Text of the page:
Rotes Rathaus

city hall of Berlin, Germany

The Red City Hall (German: Rotes Rathaus) is the town hall of Berlin, in the Mitte borough on Rathausstraße near Alexanderplatz. It is the home to the governing mayor and the government (the Senate of Berlin) of the Federal state of Berlin. The landmark building got its name from the red clinker bricks with which it is covered.

The Rotes Rathaus


View from the Fernsehturm

The Rathaus was built between 1861 and 1869 in the style of the north Italian High Renaissance by Hermann Friedrich Waesemann. It was modelled on the Old Town Hall of Toruń, now in Poland, while the architecture of the tower is reminiscent of the cathedral tower of Notre-Dame of Laon in France. It replaced several individual buildings dating from the Middle Ages and now fills an entire city block.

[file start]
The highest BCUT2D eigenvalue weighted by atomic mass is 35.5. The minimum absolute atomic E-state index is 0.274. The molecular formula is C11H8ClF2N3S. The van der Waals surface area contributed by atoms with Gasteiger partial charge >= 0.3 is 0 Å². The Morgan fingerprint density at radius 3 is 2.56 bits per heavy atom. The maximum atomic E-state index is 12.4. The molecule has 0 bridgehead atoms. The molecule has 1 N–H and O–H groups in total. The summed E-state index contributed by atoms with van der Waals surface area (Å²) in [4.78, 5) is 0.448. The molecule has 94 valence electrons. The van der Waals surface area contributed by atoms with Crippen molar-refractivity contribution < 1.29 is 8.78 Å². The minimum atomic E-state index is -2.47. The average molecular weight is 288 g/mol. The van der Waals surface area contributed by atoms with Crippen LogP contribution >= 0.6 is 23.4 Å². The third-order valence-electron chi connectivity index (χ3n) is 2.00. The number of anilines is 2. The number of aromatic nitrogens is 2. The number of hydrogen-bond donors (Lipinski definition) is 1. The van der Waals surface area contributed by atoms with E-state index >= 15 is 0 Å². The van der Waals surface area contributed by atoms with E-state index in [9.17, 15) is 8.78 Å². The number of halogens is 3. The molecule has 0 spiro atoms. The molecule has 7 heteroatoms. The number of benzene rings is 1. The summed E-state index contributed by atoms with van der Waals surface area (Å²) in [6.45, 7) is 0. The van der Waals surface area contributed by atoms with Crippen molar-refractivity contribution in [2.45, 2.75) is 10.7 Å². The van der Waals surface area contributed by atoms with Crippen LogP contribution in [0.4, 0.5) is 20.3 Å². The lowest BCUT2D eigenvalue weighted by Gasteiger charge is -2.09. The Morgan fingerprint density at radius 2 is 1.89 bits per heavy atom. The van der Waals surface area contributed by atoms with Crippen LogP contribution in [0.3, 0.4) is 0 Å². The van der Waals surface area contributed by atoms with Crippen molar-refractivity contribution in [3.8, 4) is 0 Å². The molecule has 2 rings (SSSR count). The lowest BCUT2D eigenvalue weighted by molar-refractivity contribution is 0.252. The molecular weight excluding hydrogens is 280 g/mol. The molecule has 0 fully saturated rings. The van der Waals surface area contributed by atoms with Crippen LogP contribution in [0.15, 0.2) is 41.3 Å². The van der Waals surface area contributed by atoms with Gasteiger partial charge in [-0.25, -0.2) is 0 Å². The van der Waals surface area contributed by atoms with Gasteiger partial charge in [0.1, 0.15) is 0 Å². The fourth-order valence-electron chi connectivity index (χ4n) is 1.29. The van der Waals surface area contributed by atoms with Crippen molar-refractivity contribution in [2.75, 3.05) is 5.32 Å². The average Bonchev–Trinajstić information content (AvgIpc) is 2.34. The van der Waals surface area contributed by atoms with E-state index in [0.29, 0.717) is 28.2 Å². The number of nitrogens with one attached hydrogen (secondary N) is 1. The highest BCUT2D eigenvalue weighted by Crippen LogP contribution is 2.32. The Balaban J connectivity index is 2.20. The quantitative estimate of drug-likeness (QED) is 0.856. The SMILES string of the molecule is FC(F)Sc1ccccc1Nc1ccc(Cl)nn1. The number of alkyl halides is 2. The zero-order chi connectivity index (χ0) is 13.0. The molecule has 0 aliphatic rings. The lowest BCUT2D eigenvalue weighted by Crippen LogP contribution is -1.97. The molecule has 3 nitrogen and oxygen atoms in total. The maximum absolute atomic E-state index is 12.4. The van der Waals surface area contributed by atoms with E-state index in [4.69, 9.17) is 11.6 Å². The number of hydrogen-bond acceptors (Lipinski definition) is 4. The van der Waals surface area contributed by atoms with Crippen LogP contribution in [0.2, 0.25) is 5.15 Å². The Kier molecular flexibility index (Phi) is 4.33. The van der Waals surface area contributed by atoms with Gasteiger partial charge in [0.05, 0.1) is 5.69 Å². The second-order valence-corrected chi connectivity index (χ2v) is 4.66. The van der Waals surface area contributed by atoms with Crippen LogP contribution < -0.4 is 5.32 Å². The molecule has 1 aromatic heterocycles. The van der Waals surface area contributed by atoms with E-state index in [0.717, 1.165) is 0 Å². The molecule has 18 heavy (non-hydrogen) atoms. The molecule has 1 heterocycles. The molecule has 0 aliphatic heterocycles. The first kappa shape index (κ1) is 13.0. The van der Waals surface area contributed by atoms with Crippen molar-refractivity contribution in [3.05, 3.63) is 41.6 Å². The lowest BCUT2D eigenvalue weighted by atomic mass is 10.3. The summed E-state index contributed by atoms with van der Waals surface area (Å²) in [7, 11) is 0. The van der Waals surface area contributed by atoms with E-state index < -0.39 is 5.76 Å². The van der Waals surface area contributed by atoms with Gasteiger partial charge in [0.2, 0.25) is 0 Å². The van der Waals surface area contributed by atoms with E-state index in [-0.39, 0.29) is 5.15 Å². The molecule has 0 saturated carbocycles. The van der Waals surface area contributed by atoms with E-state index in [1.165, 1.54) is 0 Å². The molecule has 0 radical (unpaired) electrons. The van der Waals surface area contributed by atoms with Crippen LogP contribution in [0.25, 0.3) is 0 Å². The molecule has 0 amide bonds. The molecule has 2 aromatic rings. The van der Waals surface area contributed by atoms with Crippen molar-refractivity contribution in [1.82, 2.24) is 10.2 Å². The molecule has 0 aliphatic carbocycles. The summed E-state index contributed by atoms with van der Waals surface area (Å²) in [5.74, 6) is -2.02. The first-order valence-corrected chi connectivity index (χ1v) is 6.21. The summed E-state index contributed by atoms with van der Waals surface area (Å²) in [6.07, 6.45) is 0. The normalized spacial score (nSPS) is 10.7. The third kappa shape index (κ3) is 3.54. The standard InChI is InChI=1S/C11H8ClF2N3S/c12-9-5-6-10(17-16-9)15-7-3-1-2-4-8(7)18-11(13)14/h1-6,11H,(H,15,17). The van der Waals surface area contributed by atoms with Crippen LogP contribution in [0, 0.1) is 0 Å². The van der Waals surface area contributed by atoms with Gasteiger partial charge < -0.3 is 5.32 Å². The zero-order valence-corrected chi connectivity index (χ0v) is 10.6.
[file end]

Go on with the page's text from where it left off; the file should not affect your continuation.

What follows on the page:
The building was heavily damaged by Allied bombing in World War II and rebuilt to the original plans between 1951 and 1956. The Neues Stadthaus, which survived the bombing and had been the head office of the Berlin city fire insurance company German: Feuersozietät in Parochialstraße was the temporary city hall for the post-war city government for all four sectors of Berlin until September 1948. Following that time, it housed only those of the Soviet sector. The reconstructed Rotes Rathaus, then in the Soviet sector, served as the town hall of East Berlin, while the Rathaus Schöneberg in Schöneberg borough was seat of the West Berlin Senate. After German reunification, the administration of reunified Berlin officially moved into the Rotes Rathaus on 1 October 1991.


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52°31′07″N 13°24′30″E / 52.51861°N 13.40833°E / 52.51861; 13.40833